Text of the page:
Stage and Cinema film and theatre reviews



picture - Crossing BrooklynTheater Review

by Chad Menville

published November 13, 2007


Crossing Brooklyn

now playing Off Broadway at the Connelly Theater

through November 18


Crossing the Brooklyn Bridge is, ideally, a pleasurable experience. Considering its limitless view, fresh air and dizzying heights, it ought to be a journey both memorable and congenial. So why then does the new modern musical Crossing Brooklyn offer less than what could be its potential support and balance?


Des (Jenny Fellner) and AJ (Bryce Ryness) are a young married couple, both of whom are NYC public school teachers. Crossing Brooklyn takes place approximately seven months after the 9/11 attacks and yet Des is unable to return to work, spending her days gardening in the park or at home. AJ is concerned for his wife but doesn’t quite know how to help her regain the confidence she so needs.


We as spectators soon become railroaded by Des’ grand funk. Get thee to a pharmacy already, for I believe some Lithium is in order! The other six actors aren’t given much to do. Regardless of their talents they loiter about, a Greek chorus, periodically moving props here and there, never given an opportunity to shine.  


There are further attempts at character development that nearly pan out. The most memorable exchange is between AJ and his twelve-year old student, Kevin (J. Bradley Bowers). Kevin, a bright young man who has lost his father in the attacks, draws up detailed blue prints for a tree house. Discussing the proposed tree house with AJ, something sets Kevin off. He shouts, “You’re failing me. In a time of need you’re a big fat zero!” And a moment later, “In the last twenty-four hours the reasons for building that tree house have increased exponentially!” This type of heavy-handed dialogue counteracts what is otherwise potentially excellent acting.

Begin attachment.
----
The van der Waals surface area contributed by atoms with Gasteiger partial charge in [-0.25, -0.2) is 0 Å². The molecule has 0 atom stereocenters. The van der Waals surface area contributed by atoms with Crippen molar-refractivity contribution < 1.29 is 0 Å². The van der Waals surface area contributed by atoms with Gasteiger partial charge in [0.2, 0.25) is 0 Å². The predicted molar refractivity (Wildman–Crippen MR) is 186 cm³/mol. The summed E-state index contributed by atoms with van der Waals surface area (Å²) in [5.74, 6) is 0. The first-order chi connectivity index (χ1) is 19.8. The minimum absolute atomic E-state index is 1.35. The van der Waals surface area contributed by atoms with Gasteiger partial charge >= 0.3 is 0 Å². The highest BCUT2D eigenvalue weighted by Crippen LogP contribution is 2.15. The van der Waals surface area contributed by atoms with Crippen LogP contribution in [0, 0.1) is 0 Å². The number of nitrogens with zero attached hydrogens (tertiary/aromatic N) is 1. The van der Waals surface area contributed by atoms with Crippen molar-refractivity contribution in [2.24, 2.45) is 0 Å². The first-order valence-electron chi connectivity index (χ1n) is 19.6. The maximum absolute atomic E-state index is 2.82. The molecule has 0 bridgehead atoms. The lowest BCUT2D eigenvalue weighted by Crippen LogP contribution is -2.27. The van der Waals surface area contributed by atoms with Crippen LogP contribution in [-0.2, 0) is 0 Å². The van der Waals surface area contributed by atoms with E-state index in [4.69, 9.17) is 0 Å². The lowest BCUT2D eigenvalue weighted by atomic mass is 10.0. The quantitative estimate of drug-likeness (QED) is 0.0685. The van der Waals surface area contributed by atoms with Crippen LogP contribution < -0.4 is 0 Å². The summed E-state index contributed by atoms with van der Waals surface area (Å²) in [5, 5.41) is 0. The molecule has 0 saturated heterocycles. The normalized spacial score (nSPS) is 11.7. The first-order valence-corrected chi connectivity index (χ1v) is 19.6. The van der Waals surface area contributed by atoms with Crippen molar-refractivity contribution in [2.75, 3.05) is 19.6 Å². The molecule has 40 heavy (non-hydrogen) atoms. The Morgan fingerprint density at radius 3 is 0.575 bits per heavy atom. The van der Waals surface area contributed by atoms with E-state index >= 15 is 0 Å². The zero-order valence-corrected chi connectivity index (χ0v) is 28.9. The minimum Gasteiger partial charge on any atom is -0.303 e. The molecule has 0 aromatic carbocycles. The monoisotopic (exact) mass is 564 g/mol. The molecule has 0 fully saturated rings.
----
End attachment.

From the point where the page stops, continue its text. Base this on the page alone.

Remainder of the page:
For starters, pivoting a musical on an axis of still-healing 9/11 themes that are as highly emotionally and politically charged as this is harrowing enough. And then to practically ignore the elephant in the room (namely Des’ post-traumatic stress disorder) is to wonder why the attacks are glossed over. It is as though the audience members are taken to the eye of the storm and then left on the blink. Granted, 9/11-related themes are problematic – almost too charged to take on. In all honesty, there hasn’t been much noteworthy 9/11-influenced art – and maybe there isn’t supposed to be. So then is catharsis reason enough?


chadmenville @


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